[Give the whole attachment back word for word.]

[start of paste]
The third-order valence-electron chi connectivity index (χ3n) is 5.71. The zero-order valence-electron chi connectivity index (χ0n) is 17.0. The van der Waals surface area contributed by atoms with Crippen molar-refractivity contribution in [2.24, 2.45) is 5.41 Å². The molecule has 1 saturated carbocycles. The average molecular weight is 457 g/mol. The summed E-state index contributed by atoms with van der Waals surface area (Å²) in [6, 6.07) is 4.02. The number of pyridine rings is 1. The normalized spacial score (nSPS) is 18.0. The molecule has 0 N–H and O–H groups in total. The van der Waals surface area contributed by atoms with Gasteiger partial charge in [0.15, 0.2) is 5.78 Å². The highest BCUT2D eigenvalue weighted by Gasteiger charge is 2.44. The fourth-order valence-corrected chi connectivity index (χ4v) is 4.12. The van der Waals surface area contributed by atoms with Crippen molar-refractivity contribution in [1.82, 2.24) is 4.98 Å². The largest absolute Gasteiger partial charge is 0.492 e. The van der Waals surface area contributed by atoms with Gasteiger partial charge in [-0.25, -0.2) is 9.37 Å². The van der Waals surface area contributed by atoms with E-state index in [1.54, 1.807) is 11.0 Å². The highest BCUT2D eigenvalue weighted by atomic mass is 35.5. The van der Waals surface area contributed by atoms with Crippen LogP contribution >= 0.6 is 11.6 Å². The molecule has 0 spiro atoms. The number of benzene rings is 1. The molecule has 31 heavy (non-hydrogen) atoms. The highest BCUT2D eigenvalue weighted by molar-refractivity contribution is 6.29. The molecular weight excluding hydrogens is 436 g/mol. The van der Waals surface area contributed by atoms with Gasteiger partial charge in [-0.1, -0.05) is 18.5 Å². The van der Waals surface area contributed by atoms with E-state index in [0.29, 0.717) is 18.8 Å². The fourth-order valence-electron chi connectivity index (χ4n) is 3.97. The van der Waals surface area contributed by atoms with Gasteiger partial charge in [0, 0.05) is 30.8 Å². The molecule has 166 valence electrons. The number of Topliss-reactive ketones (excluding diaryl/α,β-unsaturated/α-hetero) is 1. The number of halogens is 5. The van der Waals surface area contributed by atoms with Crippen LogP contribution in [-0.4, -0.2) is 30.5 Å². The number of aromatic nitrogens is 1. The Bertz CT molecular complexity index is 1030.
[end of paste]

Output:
The third-order valence-electron chi connectivity index (χ3n) is 5.71. The zero-order valence-electron chi connectivity index (χ0n) is 17.0. The van der Waals surface area contributed by atoms with Crippen molar-refractivity contribution in [2.24, 2.45) is 5.41 Å². The molecule has 1 saturated carbocycles. The average molecular weight is 457 g/mol. The summed E-state index contributed by atoms with van der Waals surface area (Å²) in [6, 6.07) is 4.02. The number of pyridine rings is 1. The normalized spacial score (nSPS) is 18.0. The molecule has 0 N–H and O–H groups in total. The van der Waals surface area contributed by atoms with Gasteiger partial charge in [0.15, 0.2) is 5.78 Å². The highest BCUT2D eigenvalue weighted by Gasteiger charge is 2.44. The fourth-order valence-corrected chi connectivity index (χ4v) is 4.12. The van der Waals surface area contributed by atoms with Crippen molar-refractivity contribution in [1.82, 2.24) is 4.98 Å². The largest absolute Gasteiger partial charge is 0.492 e. The van der Waals surface area contributed by atoms with Gasteiger partial charge in [-0.25, -0.2) is 9.37 Å². The van der Waals surface area contributed by atoms with E-state index in [1.54, 1.807) is 11.0 Å². The highest BCUT2D eigenvalue weighted by atomic mass is 35.5. The van der Waals surface area contributed by atoms with Crippen LogP contribution >= 0.6 is 11.6 Å². The molecule has 0 spiro atoms. The number of benzene rings is 1. The molecule has 31 heavy (non-hydrogen) atoms. The highest BCUT2D eigenvalue weighted by molar-refractivity contribution is 6.29. The molecular weight excluding hydrogens is 436 g/mol. The van der Waals surface area contributed by atoms with Gasteiger partial charge in [-0.1, -0.05) is 18.5 Å². The van der Waals surface area contributed by atoms with E-state index in [0.29, 0.717) is 18.8 Å². The fourth-order valence-electron chi connectivity index (χ4n) is 3.97. The van der Waals surface area contributed by atoms with Gasteiger partial charge in [0, 0.05) is 30.8 Å². The molecule has 166 valence electrons. The number of Topliss-reactive ketones (excluding diaryl/α,β-unsaturated/α-hetero) is 1. The number of halogens is 5. The van der Waals surface area contributed by atoms with Crippen LogP contribution in [-0.4, -0.2) is 30.5 Å². The number of aromatic nitrogens is 1. The Bertz CT molecular complexity index is 1030.